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I have a large query in a PostgreSQL database. The Query is something like this:

SELECT * FROM table1, table2, ... WHERE table1.id = table2.id...

When I run this query as a sql query, the it returns the wanted row.

But when I tries to use the same query to create a view, it returns an error:

"error: column "id" specified more than once."

(I use pgAdminIII when executing the queries.)

I'll guess this happens because the resultset will have more than one column named "id". Is there someway to solve this, without writing all the column names in the query?

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3 Answers

up vote 2 down vote accepted

That happens because a view would have two id named columns, one from table1 and one from table2, because of the select *.

You need to specify which id you want in the view.

SELECT table1.id, column2, column3, ... FROM table1, table2 
WHERE table1.id = table2.id

The query works because it can have equally named columns...

postgres=# select 1 as a, 2 as a;
 a | a
---+---
 1 | 2
(1 row)

postgres=# create view foobar as select 1 as a, 2 as a;
ERROR:  column "a" duplicated
postgres=# create view foobar as select 1 as a, 2 as b;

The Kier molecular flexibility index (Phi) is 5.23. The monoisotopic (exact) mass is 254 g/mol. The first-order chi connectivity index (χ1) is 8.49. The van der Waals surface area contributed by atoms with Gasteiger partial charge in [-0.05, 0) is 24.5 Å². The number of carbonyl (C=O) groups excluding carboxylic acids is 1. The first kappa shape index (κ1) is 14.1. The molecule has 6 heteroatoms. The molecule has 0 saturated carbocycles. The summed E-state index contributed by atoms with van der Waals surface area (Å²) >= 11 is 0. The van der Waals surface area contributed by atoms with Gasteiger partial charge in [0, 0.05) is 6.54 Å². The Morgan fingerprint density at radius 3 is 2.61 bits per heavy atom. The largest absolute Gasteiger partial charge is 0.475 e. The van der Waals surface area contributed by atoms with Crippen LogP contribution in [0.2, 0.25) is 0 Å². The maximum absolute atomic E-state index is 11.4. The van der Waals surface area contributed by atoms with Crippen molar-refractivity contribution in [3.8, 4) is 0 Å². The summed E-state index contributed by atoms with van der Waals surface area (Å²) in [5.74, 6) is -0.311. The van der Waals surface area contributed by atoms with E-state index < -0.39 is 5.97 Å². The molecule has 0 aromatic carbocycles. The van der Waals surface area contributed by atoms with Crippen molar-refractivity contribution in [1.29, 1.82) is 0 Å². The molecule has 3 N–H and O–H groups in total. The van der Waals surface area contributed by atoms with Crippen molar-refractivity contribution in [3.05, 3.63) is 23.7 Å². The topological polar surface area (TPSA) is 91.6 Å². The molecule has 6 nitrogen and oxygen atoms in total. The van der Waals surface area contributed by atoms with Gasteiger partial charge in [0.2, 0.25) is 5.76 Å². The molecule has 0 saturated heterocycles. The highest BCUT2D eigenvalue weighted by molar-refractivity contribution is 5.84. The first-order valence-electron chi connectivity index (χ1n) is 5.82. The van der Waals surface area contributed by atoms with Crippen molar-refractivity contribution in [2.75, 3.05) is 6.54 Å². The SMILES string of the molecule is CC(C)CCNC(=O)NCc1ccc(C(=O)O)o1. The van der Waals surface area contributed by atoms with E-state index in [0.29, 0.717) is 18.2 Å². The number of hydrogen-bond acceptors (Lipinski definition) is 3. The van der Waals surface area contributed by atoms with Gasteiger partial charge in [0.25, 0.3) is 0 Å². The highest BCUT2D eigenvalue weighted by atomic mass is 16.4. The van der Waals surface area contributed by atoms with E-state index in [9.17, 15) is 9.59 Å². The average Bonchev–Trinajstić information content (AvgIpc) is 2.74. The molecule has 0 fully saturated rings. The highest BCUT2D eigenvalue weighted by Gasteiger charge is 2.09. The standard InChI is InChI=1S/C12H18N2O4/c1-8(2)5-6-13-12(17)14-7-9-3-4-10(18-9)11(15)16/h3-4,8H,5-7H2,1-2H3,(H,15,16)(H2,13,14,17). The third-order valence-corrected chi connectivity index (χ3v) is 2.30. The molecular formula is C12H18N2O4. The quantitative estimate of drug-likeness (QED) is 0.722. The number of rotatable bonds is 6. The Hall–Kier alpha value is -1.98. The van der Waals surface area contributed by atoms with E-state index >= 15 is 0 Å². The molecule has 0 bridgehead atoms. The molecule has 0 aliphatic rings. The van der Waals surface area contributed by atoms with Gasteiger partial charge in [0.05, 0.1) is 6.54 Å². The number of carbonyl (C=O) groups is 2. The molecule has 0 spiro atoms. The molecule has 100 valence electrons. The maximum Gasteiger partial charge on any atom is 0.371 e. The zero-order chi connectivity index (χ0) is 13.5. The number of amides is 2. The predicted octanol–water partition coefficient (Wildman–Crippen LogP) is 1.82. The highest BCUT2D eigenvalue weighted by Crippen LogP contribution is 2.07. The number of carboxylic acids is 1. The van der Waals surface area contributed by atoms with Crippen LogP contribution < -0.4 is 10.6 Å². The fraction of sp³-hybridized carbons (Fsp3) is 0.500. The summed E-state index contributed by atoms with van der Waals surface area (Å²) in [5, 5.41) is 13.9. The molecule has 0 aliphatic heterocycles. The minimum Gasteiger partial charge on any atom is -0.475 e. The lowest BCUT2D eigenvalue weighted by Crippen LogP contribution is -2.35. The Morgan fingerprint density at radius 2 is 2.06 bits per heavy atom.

CREATE VIEW
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1  
Is there a way to automatically prepend table names to column names in the result of a SELECT * query? –  nnyby Aug 16 '12 at 18:04
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If only join columns are duplicated (i.e. have the same names), then you can get away with changing:

select *
from a, b
where a.id = b.id

to:

select *
from a join b using (id)
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This didn't fix the error, but it is a nicer syntax anyway. –  Ilya Kogan Mar 1 at 0:45
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No built-in way in the language to solve it (and frankly, * is a bad practice in general because it can cause latent defects to arise as the table schemas change - you can do table1.*, table2.acolumn, tabl2.bcolumn if you want all of one table and selectively from another), but if PostgreSQL supports INFORMATION_SCHEMA, you can do something like:

DECLARE @sql AS varchar

SELECT @sql = COALESCE(@sql + ', ', '') 
    + '[' + TABLE_NAME + '].[' + COLUMN_NAME + ']'
    + CHAR(13) + CHAR(10)
FROM INFORMATION_SCHEMA.COLUMNS
WHERE TABLE_NAME IN ('table1', 'table2')
ORDER BY TABLE_NAME, ORDINAL_POSITION

PRINT @sql

And paste the results in to save a lot of typing. You will need to manually alias the columns which have the same name, of course. You can also code-gen unique names if you like (but I don't):

SELECT @sql = COALESCE(@sql + ', ', '') 
    + '[' + TABLE_NAME + '].[' + COLUMN_NAME + '] '
    + 'AS [' + TABLE_NAME + '_' + COLUMN_NAME + ']'
    + CHAR(13) + CHAR(10)
FROM INFORMATION_SCHEMA.COLUMNS
WHERE TABLE_NAME IN ('table1', 'table2')
ORDER BY TABLE_NAME, ORDINAL_POSITION
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there is nothing like @SOMETHING in PostgreSQL. –  user80168 Sep 29 '09 at 17:24
    
There's also no using [] to quote identifiers. And not CHAR() function. And no PRINT statement. –  Magnus Hagander Sep 29 '09 at 19:16
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